Check This Out: Up for Air

Hi ya! (See what I did there? Yes, I laugh at my own bad puns. If you’re still wondering what on earth I mean, think higher. Get it? Air? Higher? Okay, I’ll stop.) My guest is nudging me to focus, so, with me on the blog today is none other than the amazing Laurie Morrison. She’s been here before to discuss her debut MG novel, Every Shiny Thing, written with the awesome Cordelia Jensen. Click here for that post. Today, Laurie’s here to talk about her solo flight, Up for Air, published by Abrams on May 7.

   

Laurie is represented by Sara Crowe.

Stick around to the end to learn of a giveaway for Up for Air and to find out who won the $25 Amazon card I announced in this post. Now, let’s talk to Laurie!

El Space: Four quick facts about yourself?
Laurie: I’m very sensitive to loud noises and scared of fire, so I was terrified of fireworks as a kid. I love sweets and love coffee but hate sweet coffee. I used to wish I had straight hair and a name that ended in an “a,” but now I like my hair and my name a lot. I always loved to read but didn’t begin to think of myself as a writer until my mid-twenties.

El Space: Congratulations on your starred reviews for Up for Air, Laurie! [Click here and scroll down for those.] Please tell us how this book came to be.
Laurie: Thank you! Up for Air spun off from a YA novel I was working on when you and I got to know each other at VCFA, Linda. Annabelle from Up for Air was the younger stepsister of the main character in that book, a sixteen-year-old girl named Lissy. I still love that book, which was called Rebound, but unfortunately it never sold. However, right around the time when I was realizing that book might not sell, my then-seventh-grade student read it and told me she loved Annabelle and wanted me to write Annabelle’s story next. I loved Annabelle, too, and I had taught some other students who were excellent athletes and ended up playing on sports teams with older teens. I thought that dynamic, of a tween on a team with older teens, would be interesting to explore, and I loved the idea that I could use the setting and some of the characters from Rebound. It took me a little while to commit to writing Up for Air because I was afraid it would be seen as too mature for middle grade but too young for young adult and therefore wouldn’t be marketable, but I couldn’t let go of the idea.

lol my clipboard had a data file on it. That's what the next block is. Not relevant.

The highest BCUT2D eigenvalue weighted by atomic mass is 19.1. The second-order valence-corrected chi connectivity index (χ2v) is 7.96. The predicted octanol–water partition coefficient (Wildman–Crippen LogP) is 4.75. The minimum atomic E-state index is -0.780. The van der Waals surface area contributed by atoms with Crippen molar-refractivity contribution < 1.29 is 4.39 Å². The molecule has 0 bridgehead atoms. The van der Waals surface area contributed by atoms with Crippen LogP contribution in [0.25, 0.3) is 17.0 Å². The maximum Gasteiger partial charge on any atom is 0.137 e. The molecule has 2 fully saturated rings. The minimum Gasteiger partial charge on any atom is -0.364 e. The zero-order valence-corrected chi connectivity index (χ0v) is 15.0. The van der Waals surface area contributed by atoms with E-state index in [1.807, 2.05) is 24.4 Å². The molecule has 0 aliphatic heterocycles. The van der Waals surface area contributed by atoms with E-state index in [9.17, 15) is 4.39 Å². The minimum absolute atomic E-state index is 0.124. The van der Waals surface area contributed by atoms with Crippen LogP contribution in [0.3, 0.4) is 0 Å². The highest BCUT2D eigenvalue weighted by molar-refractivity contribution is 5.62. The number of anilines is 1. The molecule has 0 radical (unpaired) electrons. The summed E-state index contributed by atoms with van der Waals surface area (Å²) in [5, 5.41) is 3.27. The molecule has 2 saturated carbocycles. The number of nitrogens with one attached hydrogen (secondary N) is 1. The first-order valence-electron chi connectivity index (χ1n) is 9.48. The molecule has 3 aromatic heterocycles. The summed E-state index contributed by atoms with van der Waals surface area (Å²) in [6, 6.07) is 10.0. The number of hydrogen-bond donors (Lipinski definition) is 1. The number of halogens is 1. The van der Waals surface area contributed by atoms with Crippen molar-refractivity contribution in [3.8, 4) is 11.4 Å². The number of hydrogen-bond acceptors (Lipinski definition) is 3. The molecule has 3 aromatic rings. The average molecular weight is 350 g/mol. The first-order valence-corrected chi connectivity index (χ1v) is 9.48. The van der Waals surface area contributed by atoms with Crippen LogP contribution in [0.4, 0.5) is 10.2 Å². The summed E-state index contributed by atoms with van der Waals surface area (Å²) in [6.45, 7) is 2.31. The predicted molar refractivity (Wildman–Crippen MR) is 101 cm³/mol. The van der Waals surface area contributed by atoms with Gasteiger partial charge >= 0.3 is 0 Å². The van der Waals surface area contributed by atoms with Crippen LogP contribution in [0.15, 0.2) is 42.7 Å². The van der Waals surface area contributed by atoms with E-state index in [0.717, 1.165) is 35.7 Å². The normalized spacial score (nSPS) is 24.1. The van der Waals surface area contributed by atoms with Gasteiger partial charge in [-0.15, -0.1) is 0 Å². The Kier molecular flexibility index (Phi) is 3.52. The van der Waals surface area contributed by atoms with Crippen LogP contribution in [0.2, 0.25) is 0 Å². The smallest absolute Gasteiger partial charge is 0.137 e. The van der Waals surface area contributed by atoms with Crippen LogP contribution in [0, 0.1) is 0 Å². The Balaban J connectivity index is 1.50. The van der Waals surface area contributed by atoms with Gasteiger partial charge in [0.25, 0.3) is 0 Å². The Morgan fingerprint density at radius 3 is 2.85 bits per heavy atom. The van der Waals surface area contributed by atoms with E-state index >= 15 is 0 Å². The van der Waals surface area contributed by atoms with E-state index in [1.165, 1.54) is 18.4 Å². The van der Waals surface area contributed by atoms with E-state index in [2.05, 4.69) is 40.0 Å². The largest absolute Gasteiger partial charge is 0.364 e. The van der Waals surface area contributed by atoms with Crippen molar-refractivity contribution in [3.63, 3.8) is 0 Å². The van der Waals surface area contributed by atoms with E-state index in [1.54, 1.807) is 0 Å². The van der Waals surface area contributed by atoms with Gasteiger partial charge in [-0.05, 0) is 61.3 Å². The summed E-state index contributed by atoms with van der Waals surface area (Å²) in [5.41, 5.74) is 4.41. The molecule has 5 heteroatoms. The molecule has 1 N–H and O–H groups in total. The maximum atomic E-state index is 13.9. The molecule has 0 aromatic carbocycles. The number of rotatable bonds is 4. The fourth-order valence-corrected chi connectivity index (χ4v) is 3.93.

Laurie talks with her Every Shiny Things co-author, Cordelia Jensen. Photo taken at the Up for Air book launch at Children’s Book World in Haverford

El Space: Annabelle’s story is such a rich conglomeration of angst, joy, family, friendships, crushes, and summer fun.  Who, if anyone, was the inspiration for Annabelle?
Laurie: I’m so glad you thought so! Originally, I created Annabelle as a character who would really push my old main character Lissy’s buttons,  so I guess Lissy was the main inspiration. Annabelle’s stepdad, Mitch, is Lissy’s father, and while Annabelle and Mitch have a great relationship, Lissy and Mitch had a pretty tense one. I tried to build Annabelle up as a kid who would seem to Lissy like the daughter her dad had always wanted.

El Space: Honestly, your book was painful to read at times because it is so true to life. What were the challenges for you in the writing of this book?
Laurie: I struggle with perfectionism, and I tend to feel a whole lot of shame when I think I have done things wrong. As I wrote this book, I really wanted to explore those feelings of shame and vulnerability because of “messing up,” so I channeled some painful and embarrassing experiences I’d had as a kid and as an adult. Annabelle’s experiences are very different from mine, but her feelings are the same. Interestingly, though, I didn’t find the book emotionally difficult to write. It was actually very cathartic.

Cookies served at the Up for Air book launch were made by Frosted Fox Bakery.

El Space: You taught middle school. What do you think your students would say about Annabelle’s journey? What do you want your readers to take away concerning girl power?